Rainfall 'not seen in 1,000 years' floods China, at least 100k evacuated
Heavy rainfall across Central China has triggered massive flooding. In an effort to control rising water levels and fatalities, the Chinese military has blasted a dam to release floodwaters and lessen pressure on one of its most heavily populated provinces.
Severe flooding Tuesday in a Chinese provincial capital trapped people in subways and schools, washed away vehicles, and stranded people in their workplaces overnight.
China’s military has blasted a dam to release floodwaters threatening one of its most heavily populated provinces, as the death toll in widespread flooding rose to at least 25. A report in The Washington Post claims more than 1.2 million people have been displaced.
Another seven people were reported missing, provincial officials said at a news conference.
The already drenched city of Zhengzhou, the capital of Henan province, was hit by 20 centimeters (nearly 8 inches) of rain from 4 to 5 p.m., the official Xinhua News Agency said, citing the Henan weather agency.
According to a report in Reuters, From Saturday to Tuesday, 617.1 mm (24.3 inches) of rain fell in Zhengzhou, almost the equivalent of its annual average of 640.8 mm (25.2 inches). The three days of rain matched a level seen only “once in a thousand years,” the Zhengzhou weather bureau said.
The dam operation was carried out late Tuesday night in the city of Luoyang, just as severe flooding overwhelmed Zhengzhou, trapping residents in the subway system and stranding them at schools, apartments, and offices.
The torrent of rain turned streets into rapidly flowing rivers and inundated subways stations and cars. Transport and work have been disrupted throughout the province, with rain turning streets into rapidly flowing rivers, washing away cars, and rising into people’s homes. Videos posted online showed entire neighborhoods covered in waist-deep water and vehicles floating in the muddy mire.
A video posted on Twitter by news site The Paper showed subway passengers standing in chest-high muddy brown water as torrents raged in the tunnel outside.
To the north of Zhengzhou, the famed Shaolin Temple known for its Buddhist monks’ mastery of martial arts was badly hit. Henan province is home to many cultural sites and a major base for industry and agriculture. It is crisscrossed by multiple waterways, many of them linked to the Yellow River, which has a long history of bursting its banks during periods of intensive rainfall.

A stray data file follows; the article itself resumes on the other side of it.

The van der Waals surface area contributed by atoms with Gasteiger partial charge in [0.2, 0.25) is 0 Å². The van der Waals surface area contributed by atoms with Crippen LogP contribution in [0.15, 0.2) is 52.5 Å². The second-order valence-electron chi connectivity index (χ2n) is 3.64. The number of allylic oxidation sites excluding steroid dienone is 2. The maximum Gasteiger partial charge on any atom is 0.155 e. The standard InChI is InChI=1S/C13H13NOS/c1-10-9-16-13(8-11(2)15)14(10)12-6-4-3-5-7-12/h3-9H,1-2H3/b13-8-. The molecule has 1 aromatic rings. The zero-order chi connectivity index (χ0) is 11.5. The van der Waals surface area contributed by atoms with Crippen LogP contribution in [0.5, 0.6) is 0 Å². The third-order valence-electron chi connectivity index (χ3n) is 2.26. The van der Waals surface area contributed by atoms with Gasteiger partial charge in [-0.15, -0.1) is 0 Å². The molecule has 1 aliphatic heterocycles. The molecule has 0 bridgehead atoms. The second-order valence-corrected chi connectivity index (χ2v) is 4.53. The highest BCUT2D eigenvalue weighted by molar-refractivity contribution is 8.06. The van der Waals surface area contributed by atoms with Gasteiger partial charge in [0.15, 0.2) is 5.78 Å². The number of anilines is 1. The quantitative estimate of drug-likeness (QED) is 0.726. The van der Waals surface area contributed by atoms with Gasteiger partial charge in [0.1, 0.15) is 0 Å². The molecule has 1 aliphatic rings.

At least 10 trains carrying about 10,000 passengers were halted, including three for more than 40 hours, according to Caixin, a business news magazine. Sections of 26 highways were closed due to the rain, the Transport Ministry said on its social media account.
A blackout shut down ventilators at the First Affiliated Hospital of Zhengzhou University, forcing staff to use hand-pumped airbags to help patients breathe, according to the city’s Communist Party committee. It said more than 600 patients were being transferred to other hospitals.
A woman aboard a subway in a flooded tunnel told her husband the water almost reached her neck and passengers had trouble breathing, the Henan Business Daily newspaper reported.
It said staff at a subway station told her husband all passengers had been evacuated but acknowledged that wasn’t so after he started a video chat with his wife on his cellphone showing she still was aboard.
The precise times and locations of the deaths and disappearances weren’t immediately clear, although the province said more than 100,000 people have been evacuated to safety.
Stranded people were spending the night in their workplaces or checked into hotels.
Wang Guirong, a restaurant manager, said she planned to sleep on the couch in her restaurant after being told there was no power in her neighborhood. The State Grid Zhengzhou Power Supply Co. said a downtown substation was forced to shut down because of the rain.
“I have lived in Zhengzhou all my life and have never seen such a heavy rainstorm as today,” Ms. Wang said.
China experiences regular flooding during the summer, but the growth of cities and conversion of farmland into subdivisions have worsened the impact of such events.
This story was reported by The Associated Press. Material from The Washington Post and Reuters was added to this report.